FCC Chairman Wheeler and Commissioner Pai Duke It Out Over Broadcast Diversity

On Tuesday, Federal Communications Commission Chairman Tom Wheeler and Commissioner Ajit Pai went head to head over joint sales agreements (JSAs).

Companies like the Sinclair Broadcast Group have used JSAs and other outsourcing arrangements to skirt FCC rules and snap up TV stations nationwide. In some cases a single company operates as many as four stations in a given market.

But on March 31, the FCC will vote on whether to close the loophole that has allowed companies to use JSAs at the expense of viewers and minority owners.

Wheeler and Pai met with a House Financial Services Subcommittee to go over the Commission’s 2015 budget and wound up talking substance over dollars. In a departure from traditional testimony format, Wheeler and Pai sat down with members at the same table and engaged directly with each other.

And it was epic.

The topic of JSAs arose when Rep. Tom Graves asked both men point blank whether the Commission’s proposal to close the loophole would lead to more minority ownership or less.

Chairman Wheeler, armed with Free Press data, came out swinging.

The chairman noted that in 2006, there were 19 African American-owned broadcast TV stations. The number of JSAs has since tripled, and today there are only four such stations.

The chairman did not get a chance to point out that those 19 stations passed all of their revenues and profits to their black owners. In contrast, three out of four of today’s “owners” pass 90 percent of their profits to Sinclair or other companies operating JSAs.

Wheeler did note that JSAs and other sharing arrangements are to blame for the loss of diverse independent voices, and he said that the Commission must stop the bleeding to promote minority ownership.

Commissioner Pai disagreed. He offered anecdotal evidence from Mississippi’s Tougaloo College station WLOO, which is operated by Raycom, to suggest that JSAs actually benefit minorities. In Pai’s view, the only way to cure what ails minority ownership is to administer more of the disease.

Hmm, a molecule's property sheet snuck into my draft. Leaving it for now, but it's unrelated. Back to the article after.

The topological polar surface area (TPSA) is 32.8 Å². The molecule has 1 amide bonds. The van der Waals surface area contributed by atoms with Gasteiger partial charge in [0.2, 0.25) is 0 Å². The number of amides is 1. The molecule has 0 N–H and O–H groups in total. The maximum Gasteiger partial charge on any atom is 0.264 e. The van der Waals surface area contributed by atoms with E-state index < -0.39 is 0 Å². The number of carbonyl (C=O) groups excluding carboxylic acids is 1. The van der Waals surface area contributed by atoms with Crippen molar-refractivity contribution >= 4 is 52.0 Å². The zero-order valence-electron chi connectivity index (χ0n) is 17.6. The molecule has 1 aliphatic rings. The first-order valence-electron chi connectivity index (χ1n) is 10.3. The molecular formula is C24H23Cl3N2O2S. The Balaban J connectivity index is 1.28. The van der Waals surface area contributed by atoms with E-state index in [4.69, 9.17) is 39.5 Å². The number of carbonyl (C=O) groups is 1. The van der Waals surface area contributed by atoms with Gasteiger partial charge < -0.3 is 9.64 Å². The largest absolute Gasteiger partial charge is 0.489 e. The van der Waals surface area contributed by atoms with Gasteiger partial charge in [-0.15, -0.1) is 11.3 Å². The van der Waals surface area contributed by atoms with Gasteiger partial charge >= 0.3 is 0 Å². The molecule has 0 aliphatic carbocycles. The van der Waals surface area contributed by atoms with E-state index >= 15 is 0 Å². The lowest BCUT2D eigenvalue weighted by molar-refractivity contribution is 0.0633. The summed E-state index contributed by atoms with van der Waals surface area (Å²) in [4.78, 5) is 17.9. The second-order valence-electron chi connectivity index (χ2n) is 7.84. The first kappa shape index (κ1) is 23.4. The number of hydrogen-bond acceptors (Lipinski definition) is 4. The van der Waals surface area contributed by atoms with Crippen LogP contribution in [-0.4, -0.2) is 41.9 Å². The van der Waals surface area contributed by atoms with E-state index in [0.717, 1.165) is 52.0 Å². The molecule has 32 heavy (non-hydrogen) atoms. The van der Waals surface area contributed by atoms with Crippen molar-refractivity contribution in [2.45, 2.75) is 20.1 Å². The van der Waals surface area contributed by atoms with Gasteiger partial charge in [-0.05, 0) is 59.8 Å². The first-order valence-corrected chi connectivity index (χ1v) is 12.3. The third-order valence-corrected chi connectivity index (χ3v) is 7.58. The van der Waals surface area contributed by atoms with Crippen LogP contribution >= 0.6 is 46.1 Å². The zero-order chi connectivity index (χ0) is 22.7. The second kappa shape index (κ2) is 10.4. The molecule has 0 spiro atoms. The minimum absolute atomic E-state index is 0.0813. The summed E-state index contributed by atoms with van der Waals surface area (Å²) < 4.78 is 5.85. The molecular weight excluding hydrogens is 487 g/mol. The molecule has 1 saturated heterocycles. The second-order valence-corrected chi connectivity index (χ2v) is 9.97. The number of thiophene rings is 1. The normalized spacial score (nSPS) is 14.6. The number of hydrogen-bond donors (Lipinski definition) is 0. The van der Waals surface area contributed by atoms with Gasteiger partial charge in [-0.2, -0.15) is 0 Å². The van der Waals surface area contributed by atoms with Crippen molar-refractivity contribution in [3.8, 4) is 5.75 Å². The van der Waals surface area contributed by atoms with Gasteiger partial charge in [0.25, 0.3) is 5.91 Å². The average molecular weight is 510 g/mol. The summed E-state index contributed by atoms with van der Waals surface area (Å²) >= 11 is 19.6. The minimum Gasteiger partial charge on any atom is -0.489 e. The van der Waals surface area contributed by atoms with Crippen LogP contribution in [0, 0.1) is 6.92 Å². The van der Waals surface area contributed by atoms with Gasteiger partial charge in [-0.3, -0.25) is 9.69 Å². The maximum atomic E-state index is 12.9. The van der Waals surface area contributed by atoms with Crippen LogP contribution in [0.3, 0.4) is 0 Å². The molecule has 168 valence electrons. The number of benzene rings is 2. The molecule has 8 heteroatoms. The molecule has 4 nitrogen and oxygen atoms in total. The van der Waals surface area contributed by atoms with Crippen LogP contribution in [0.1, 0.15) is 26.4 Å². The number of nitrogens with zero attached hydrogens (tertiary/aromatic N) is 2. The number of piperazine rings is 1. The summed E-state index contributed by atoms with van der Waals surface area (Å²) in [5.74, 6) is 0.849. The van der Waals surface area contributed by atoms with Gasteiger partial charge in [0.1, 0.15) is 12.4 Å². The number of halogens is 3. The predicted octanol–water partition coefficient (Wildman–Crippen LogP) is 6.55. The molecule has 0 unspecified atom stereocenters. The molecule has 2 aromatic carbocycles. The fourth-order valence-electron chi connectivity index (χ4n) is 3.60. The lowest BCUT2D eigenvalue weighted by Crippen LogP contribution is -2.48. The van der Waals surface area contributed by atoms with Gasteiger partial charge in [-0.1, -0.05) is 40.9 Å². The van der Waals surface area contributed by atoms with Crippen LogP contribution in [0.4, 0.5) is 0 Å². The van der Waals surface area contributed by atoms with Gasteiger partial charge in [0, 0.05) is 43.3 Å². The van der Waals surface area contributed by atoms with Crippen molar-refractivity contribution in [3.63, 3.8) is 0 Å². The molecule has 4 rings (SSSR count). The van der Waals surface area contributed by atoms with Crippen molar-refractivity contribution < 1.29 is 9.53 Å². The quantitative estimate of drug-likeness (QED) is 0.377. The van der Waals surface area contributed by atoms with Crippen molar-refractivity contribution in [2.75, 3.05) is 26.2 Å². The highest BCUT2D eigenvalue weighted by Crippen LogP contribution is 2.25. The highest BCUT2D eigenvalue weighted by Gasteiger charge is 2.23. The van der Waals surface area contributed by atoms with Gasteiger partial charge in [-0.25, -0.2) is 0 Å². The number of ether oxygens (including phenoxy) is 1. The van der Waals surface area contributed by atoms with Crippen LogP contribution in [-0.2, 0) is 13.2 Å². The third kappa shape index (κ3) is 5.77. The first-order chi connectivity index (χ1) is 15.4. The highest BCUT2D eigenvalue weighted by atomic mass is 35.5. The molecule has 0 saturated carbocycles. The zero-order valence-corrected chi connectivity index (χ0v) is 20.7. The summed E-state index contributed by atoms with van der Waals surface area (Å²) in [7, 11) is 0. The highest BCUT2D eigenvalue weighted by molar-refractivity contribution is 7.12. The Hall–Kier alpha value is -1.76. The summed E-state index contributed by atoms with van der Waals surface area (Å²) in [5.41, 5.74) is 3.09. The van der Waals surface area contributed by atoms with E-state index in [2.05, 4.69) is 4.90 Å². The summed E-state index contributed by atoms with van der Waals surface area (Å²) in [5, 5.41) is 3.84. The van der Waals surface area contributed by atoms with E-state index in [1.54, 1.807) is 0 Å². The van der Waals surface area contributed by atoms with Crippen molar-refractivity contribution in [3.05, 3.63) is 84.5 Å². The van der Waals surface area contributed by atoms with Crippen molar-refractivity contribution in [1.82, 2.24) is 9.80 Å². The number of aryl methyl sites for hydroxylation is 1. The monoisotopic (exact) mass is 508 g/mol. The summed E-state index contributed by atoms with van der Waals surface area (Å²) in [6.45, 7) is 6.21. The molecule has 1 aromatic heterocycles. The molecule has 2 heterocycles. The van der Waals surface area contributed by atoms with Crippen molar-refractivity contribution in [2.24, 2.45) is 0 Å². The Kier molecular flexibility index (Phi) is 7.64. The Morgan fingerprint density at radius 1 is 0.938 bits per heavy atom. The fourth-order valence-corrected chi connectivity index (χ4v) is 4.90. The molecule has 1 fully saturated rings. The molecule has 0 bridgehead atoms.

Chairman Wheeler had an anecdote of his own. Without referencing Sinclair Broadcast Group by name, he denounced its tactic of passing station licenses to friends and family members to evade FCC rules and rake in all of the cash from those stations.

Things heated up when Rep. Jose Serrano asked Commissioner Pai to reconcile his view that sharing agreements help minority ownership with the fact that nearly every minority media group, including the Minority Media and Telecommunications Council, the National Hispanic Media Coalition and the National Association for Black Journalists, has decried these arrangements.

Commissioner Pai responded with yet another anecdote. He told the story of Entravision, which operates the only Spanish-language news station in Kansas. Entravision has said that if it couldn’t operate its JSA with Schurz Communications, it would stop doing the news.

Entravision reaped $133 million in profits in 2013 and enjoys higher profit margins than many of its peers. It’s not clear whether the company couldn’t actually afford to do the news in a post-JSA world or would simply refuse to do so. But it’s irrelevant: Chairman Wheeler assured Commissioner Pai that the proposed rule would not affect good actors.

Pai was not convinced and said that Wall Street had spoken, pointing to how broadcasting stocks have tanked over the last few weeks.

And then the chairman delivered the knockout punch:

“That’s a whole different issue. Are we talking about encouraging minority voices or protecting Wall Street barons?”

That’s the short of it, folks. A policy that has decimated minority ownership over the last eight years simply isn’t broadcast diversity’s saving grace or a path to wealth and independence for minority owners.

JSAs and other sharing arrangements accomplish only one thing: They pad the profits of broadcasting conglomerates.

Watch the debate between Wheeler and Pai:

People + Policy

= Positive Change for the Public Good

people + policy = Positive Change for the Public Good